Does the editor belong to professional organizations? There is no set standard for editors like there is for doctors or teachers. Anyone can call himself an editor. Those who care about the profession band together to set standards for themselves. Find an editor who cares enough to join.

Does the editor offer a firm price based on your specific work? Editors can charge by the word, by the hour, or by the job. Beware an editor who offers to edit your book for a set fee without seeing your work. Editing is an art as well as a science and each piece of writing is unique. Be sure the editor sees the uniqueness of your project and its needs.
Does the editor offer a sample edit? This will give you and the editor a chance to see if you will work well together. Editing is a relationship and you both should feel happy that you are working together. The sample need not be long, but should offer the editor a good idea of what your needs as a writer are.
Does the editor offer an educative edit? This is specific to the needs of a self-publishing writer. In this type of editing, the editor works on a very short section of the writer's work and goes beyond fixing and moves to explaining why the changes are important.

The writer goes back through the entire manuscript and uses the advice on the rest of the book. The writer actually becomes a better writer.

Then the writer submits a second section of work. The process goes on until the writer and editor agree that the writer no longer needs that level of support. (A writer should not need an educative edit on a whole book.) With an educative edit you gain a life skill that you can take into other writing projects.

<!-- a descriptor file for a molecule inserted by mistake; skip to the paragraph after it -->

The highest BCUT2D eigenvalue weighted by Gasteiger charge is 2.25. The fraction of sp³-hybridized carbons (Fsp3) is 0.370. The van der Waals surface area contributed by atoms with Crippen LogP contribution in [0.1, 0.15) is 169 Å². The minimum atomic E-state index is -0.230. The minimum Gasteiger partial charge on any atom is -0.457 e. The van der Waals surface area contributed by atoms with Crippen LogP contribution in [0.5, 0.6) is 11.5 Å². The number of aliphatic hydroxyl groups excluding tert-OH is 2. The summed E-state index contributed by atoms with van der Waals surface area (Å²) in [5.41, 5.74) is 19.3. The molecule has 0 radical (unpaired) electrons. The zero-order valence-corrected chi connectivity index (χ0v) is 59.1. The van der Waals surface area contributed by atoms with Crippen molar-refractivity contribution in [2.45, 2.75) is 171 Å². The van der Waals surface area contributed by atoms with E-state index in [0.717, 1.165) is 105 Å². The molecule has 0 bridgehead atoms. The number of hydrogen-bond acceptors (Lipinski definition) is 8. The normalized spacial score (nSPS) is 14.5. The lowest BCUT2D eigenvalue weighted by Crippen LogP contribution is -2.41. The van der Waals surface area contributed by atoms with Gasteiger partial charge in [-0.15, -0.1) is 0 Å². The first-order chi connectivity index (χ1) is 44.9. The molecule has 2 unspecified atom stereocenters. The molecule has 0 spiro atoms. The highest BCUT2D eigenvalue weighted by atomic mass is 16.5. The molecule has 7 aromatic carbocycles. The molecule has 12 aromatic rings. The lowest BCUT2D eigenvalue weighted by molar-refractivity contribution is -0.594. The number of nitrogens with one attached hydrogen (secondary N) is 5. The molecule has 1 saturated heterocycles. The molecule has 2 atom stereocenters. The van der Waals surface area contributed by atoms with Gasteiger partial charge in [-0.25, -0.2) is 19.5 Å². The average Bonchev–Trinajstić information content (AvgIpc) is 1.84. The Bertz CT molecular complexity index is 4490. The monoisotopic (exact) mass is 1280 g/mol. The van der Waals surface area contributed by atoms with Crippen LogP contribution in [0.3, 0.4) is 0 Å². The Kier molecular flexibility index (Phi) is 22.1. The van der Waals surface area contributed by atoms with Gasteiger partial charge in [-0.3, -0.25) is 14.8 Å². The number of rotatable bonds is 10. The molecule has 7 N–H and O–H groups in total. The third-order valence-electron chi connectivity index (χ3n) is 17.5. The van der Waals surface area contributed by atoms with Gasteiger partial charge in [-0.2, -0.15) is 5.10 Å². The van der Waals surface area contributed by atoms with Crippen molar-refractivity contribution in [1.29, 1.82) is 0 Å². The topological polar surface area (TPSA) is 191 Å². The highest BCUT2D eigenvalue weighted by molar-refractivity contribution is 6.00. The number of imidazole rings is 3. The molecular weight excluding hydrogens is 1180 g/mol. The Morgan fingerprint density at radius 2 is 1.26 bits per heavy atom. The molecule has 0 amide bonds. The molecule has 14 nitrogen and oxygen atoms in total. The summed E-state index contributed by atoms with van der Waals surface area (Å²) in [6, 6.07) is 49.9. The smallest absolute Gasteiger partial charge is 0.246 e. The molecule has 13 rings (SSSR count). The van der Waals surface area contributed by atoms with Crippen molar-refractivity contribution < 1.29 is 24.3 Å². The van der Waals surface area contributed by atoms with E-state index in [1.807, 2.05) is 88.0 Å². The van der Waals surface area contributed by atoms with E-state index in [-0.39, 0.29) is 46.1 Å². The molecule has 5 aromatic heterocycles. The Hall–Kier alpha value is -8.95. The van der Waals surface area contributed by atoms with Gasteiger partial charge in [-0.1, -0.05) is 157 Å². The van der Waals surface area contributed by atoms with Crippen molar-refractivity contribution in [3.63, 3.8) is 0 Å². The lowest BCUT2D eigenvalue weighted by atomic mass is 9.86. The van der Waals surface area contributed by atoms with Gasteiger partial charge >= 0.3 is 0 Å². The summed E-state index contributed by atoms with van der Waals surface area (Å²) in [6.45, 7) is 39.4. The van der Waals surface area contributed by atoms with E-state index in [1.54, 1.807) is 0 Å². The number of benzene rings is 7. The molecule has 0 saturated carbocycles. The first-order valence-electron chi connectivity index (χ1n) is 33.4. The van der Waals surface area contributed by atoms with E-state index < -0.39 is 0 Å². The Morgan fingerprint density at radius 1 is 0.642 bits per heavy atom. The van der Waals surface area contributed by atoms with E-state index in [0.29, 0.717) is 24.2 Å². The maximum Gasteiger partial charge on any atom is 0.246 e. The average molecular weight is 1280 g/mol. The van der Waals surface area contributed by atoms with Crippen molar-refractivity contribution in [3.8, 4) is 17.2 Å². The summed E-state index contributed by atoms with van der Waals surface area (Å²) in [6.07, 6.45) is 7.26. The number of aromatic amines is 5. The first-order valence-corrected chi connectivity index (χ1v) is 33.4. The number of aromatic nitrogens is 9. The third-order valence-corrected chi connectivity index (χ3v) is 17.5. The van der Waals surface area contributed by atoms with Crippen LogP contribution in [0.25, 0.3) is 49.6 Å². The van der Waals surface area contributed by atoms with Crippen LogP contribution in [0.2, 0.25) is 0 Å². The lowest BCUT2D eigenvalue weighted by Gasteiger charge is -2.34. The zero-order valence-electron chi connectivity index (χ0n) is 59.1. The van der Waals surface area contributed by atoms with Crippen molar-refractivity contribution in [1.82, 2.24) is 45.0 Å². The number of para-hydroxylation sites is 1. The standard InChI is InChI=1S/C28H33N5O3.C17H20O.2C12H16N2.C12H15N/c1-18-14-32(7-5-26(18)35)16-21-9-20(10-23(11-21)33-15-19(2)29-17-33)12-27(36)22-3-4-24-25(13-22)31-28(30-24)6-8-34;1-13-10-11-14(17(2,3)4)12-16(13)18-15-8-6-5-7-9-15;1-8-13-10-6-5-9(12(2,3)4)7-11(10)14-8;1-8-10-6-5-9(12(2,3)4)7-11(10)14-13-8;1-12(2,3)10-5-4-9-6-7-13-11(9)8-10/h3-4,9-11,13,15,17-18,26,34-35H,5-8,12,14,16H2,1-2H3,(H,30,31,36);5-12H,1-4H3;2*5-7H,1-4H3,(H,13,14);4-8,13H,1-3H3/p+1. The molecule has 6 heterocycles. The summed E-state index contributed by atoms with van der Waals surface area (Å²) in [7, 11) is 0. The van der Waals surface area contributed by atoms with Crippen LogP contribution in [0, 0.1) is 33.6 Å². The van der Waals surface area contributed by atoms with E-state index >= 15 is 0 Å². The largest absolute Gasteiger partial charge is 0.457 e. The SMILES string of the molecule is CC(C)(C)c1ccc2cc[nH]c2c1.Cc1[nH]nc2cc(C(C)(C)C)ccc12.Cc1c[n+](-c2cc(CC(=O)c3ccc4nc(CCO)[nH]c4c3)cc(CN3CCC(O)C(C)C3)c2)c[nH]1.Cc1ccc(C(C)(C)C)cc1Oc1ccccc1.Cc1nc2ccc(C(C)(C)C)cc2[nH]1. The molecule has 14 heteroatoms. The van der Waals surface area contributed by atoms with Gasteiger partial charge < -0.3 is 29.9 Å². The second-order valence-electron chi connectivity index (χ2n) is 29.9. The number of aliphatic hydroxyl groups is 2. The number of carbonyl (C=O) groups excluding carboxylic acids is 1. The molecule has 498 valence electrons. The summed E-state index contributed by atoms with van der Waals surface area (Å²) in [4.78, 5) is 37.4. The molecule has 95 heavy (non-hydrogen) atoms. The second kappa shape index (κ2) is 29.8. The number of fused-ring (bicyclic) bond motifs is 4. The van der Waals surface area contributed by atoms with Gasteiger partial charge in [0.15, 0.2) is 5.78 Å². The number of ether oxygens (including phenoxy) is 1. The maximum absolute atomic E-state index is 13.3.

Does the editor offer a guarantee? No one can turn a pig's ear into a silk purse, but the editor should be able to tell you what improvements you can expect. Does the editor have satisfied clients willing to give references? Check them.


When you have found the editor you want, agree on terms. You can do that through a signed agreement, or an agreement reached on-line.

It is common for editors to ask for at least half of the payment in advance. If the editor has given you a free sample edit, you can assume she will come through with the final edit as a professional. She has bought credibility with her free service and you can pay with confidence. If you have any difficulty with the editor and the editor belongs to a reputable association, use the association to resolve the dispute.

When you have a good editor who loves your work almost as much as you do, you stand head and shoulders above your fellow self-publishing artists and your writing and marketing efforts will reap all the rewards you expect.

© 2005-2008 Audrey Owen Used by permission. For permission to copy or use this information, contact her through her Web site www.writershelper.com

Audrey Owen, a writer who is both self-published and published by others in print and on-line, is an editor who specializes in working with self-publishing authors. Her Web site, www.writershelper.com , provides free writing tips and other information of interest to self-publishing authors.


Audrey Owen
Editors' Association of Canada,
Federation of BC WritersÑformer regional director,
Society of Children's Book Writers and Illustrators

494 Eaglecrest Drive
Gibsons, BC
CANADA
V0N 1V8

Q.B. Wells, Author of Blackface, Editor of The Urbania Magazine